When thinking about the essence of handmade items, many consumers conjure up images of lone, talented individuals crafting beautiful items, and making a living from their passion. Buying something from Etsy or Amazon Handmade might even be seen as more ethically sound because it’s rewarding a person for their work, instead of a big corporate entity. However, as the different definitions from Amazon and Etsy show, paired with the history of handmade items in large stores, things aren’t always as they seem.
Amazon Handmade: It Might Not Mean What You Think
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Are Made in America handmade items more ethically produced than overseas items on Amazon Handmade
(Photo by Mario Tama/Getty Images)
Amazon Handmade arrives at a time when the internet giant is already the leading destination for online shopping, with re/code recently reporting that they are “eviscerating other retailers,” with almost four in 10 people turning to Amazon first when looking to shop online.
Amazon Handmade is a strong addition to their portfolio of shopping options, which will allow them to continue in their quest to become a “one-stop-shop” for online shoppers seeking almost any product. Amazon Handmade will bring arts and crafts to the huge marketplace and give artisans access to Amazon’s huge market of buyers. Handmade products being sold through Amazon also puts them into direct competition with Etsy, the current leader in the space.
The first area consumers need to be aware of is that there is currently no definition of handmade that is “set in stone.” Amazon Handmade, as reported by Think Progress, is closer to a true handmade experience than Etsy. Etsy, in 2013, started to allow some manufactured goods to be sold on the platform, under certain conditions.
Amazon Handmade will also be keen to avoid some of the flak is was reported that Etsy received for the sale of “counterfeit luxury goods.”
“Counterfeit items are typically handmade — frequently by children or in otherwise oppressive conditions. That is an issue that unfortunately haunts every goods manufacturer, making it nearly impossible to ethically buy goods without a semi-personal relationship with the crafter.”
The oppressive conditions under which many handmade items are not a problem unique to Amazon’s new marketplace. Since outsourcing began, big business has sought to procure products at prices that would be unachievable from “Made In America” sources, largely due to workers being paid and treated in ways that would be unacceptable at home.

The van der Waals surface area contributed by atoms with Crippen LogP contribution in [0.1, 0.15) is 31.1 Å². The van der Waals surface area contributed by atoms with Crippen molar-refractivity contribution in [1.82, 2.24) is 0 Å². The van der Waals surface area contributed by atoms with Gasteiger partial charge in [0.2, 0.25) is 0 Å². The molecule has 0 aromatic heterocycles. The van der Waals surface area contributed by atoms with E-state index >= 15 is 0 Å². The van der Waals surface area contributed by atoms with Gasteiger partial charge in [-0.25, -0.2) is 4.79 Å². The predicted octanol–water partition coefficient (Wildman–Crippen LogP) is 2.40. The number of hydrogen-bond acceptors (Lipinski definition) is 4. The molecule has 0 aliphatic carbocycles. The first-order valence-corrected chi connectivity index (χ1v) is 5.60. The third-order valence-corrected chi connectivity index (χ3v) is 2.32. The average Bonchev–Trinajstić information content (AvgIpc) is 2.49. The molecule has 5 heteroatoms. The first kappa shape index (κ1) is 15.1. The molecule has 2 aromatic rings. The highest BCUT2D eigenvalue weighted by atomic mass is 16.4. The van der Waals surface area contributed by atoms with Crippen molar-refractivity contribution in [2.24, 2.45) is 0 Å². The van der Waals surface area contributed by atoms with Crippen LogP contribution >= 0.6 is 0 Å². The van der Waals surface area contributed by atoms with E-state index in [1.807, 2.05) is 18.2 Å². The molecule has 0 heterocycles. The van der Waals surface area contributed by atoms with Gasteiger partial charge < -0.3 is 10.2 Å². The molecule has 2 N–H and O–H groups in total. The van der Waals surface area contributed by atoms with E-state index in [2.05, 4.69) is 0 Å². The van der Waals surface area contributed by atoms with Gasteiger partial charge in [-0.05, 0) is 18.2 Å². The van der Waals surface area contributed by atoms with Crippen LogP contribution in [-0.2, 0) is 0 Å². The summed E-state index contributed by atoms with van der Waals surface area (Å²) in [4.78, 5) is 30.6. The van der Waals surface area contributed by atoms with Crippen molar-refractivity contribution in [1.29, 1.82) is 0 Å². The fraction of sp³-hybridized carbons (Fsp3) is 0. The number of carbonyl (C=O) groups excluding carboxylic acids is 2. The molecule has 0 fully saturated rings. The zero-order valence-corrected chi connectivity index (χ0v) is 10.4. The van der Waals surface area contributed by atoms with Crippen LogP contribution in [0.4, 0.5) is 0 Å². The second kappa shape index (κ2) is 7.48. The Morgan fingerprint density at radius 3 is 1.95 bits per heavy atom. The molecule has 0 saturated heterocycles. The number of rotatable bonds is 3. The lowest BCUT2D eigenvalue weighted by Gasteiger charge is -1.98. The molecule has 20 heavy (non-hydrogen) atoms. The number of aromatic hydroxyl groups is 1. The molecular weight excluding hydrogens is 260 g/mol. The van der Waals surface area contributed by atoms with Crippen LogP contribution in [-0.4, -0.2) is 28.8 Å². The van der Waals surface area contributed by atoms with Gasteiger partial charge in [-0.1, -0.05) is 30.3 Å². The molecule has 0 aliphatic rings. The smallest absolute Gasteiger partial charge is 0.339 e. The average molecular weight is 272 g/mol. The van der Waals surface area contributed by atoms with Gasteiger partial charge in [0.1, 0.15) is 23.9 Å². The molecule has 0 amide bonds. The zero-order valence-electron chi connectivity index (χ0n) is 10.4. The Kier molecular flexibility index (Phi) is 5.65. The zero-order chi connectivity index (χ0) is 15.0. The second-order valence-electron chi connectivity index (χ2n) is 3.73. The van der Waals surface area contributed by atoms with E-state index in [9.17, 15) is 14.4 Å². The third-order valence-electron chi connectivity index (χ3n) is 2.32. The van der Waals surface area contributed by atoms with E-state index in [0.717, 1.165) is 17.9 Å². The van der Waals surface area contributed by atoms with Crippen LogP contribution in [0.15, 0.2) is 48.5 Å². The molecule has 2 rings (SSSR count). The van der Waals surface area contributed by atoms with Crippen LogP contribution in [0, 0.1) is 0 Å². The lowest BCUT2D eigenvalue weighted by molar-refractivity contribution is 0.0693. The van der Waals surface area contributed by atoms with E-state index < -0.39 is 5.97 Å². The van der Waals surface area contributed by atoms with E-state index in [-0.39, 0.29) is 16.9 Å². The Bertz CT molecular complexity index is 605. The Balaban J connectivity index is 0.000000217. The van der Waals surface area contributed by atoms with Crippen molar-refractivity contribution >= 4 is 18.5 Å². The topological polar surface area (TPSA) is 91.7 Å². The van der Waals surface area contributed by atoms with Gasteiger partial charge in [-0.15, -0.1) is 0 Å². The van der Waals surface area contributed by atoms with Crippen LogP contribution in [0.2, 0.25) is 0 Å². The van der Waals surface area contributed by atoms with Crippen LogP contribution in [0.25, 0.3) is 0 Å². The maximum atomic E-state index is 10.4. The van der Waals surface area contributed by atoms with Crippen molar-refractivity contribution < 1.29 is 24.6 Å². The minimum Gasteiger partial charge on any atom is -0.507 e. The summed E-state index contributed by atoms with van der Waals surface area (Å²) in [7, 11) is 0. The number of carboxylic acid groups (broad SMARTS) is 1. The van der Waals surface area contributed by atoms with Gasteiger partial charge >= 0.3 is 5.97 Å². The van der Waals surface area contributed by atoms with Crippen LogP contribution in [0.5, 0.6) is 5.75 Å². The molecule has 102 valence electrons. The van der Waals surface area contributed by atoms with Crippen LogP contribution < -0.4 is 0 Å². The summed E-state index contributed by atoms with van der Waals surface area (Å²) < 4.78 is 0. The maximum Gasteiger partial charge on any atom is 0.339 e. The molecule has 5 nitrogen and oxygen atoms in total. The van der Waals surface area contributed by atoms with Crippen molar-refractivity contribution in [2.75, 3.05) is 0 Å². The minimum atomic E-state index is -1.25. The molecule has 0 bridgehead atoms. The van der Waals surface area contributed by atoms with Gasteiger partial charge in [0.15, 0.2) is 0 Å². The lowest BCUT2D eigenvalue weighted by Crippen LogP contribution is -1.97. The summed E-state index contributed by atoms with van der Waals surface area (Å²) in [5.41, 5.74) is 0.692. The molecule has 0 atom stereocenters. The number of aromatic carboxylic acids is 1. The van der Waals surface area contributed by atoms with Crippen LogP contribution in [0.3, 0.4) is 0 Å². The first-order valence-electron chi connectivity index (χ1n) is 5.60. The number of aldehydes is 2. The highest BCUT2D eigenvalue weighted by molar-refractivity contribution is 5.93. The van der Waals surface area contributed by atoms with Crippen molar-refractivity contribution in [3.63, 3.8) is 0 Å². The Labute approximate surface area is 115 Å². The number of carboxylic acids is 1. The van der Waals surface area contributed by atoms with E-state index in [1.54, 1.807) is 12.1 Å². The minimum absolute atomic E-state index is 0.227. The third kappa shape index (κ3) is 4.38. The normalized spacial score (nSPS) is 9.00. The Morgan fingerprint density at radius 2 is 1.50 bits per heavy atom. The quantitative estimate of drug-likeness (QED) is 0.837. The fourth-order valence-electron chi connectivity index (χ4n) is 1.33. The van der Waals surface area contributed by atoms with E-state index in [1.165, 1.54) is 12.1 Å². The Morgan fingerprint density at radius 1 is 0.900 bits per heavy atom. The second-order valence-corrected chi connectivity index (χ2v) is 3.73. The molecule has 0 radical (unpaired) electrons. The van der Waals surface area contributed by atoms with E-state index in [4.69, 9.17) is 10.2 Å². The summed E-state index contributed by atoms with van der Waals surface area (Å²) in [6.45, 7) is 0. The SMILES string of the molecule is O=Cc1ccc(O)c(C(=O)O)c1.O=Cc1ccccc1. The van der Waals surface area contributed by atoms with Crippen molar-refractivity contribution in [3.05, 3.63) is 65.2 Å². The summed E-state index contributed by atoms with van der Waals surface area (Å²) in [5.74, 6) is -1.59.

Seeing handmade items purchased through Amazon, or anywhere else (Harvard noted that handmade rugs from India sold at many top stores in the U.S. were made by children in sweat shops) as rewarding craft and being an ethical purchase requires moves towards a clearer definition of what is handmade and what is fair.
Fortune reported that Amazon Handmade announced they would be “factory free.” Being “factory free” doesn’t guarantee Amazon’s handmade goods will be ethically produced or truly art. A visit to the Jewelery Quarter Museum in Birmingham, England, allows one to peek inside the world of handmade “manufacturing,” which has now been largely outsourced abroad. Workers under intense pressure, in cramped conditions, using simple tools to make jewelry by hand, risked losing appendages daily as they rushed to create enough pieces per hour to be profitable.
Buyers looking to make ethical purchases from Amazon Handmade can choose to purchase only from America, or other countries with strong labor protections. For those small handmade operations, Amazon is offering an exciting alternative to the loss-making Etsy, and offers them access to another outlet for their goods. By supporting genuine handmade craft on Amazon, rather than the mass-produced, low-wage, sweatshop style of handmade production, consumers can shape Amazon Handmade into a true market for quality goods and for skills that we were at one time in danger of losing for good.
What do you think — will Amazon Handmade be a successful market for artisans, or descend into a market for overseas handmade sweatshops to peddle their wares?
[Image Source: Amazon Press Release]